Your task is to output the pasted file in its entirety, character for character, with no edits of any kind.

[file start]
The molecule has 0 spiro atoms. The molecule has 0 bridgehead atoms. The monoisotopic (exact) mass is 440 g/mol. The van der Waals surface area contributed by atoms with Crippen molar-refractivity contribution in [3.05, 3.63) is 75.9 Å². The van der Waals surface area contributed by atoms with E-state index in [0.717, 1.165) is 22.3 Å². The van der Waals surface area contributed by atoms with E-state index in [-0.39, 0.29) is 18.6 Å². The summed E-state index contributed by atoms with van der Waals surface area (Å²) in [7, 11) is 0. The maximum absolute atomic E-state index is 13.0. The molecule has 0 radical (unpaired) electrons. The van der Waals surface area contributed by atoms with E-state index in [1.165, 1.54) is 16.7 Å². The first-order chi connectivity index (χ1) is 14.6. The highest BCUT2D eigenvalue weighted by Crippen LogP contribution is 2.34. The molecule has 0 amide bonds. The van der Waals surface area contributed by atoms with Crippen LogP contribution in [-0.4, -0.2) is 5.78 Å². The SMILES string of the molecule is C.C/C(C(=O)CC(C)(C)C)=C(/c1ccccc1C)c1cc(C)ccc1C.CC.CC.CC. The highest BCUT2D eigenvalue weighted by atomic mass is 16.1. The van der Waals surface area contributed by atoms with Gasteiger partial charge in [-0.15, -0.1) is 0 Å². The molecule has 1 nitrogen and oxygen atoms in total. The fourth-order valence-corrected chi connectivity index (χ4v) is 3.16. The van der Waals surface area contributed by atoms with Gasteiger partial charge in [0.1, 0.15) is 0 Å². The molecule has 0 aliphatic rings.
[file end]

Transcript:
The molecule has 0 spiro atoms. The molecule has 0 bridgehead atoms. The monoisotopic (exact) mass is 440 g/mol. The van der Waals surface area contributed by atoms with Crippen molar-refractivity contribution in [3.05, 3.63) is 75.9 Å². The van der Waals surface area contributed by atoms with E-state index in [0.717, 1.165) is 22.3 Å². The van der Waals surface area contributed by atoms with E-state index in [-0.39, 0.29) is 18.6 Å². The summed E-state index contributed by atoms with van der Waals surface area (Å²) in [7, 11) is 0. The maximum absolute atomic E-state index is 13.0. The molecule has 0 radical (unpaired) electrons. The van der Waals surface area contributed by atoms with E-state index in [1.165, 1.54) is 16.7 Å². The first-order chi connectivity index (χ1) is 14.6. The highest BCUT2D eigenvalue weighted by Crippen LogP contribution is 2.34. The molecule has 0 amide bonds. The van der Waals surface area contributed by atoms with Crippen LogP contribution in [-0.4, -0.2) is 5.78 Å². The SMILES string of the molecule is C.C/C(C(=O)CC(C)(C)C)=C(/c1ccccc1C)c1cc(C)ccc1C.CC.CC.CC. The highest BCUT2D eigenvalue weighted by atomic mass is 16.1. The van der Waals surface area contributed by atoms with Gasteiger partial charge in [-0.15, -0.1) is 0 Å². The molecule has 1 nitrogen and oxygen atoms in total. The fourth-order valence-corrected chi connectivity index (χ4v) is 3.16. The van der Waals surface area contributed by atoms with Gasteiger partial charge in [0.1, 0.15) is 0 Å². The molecule has 0 aliphatic rings.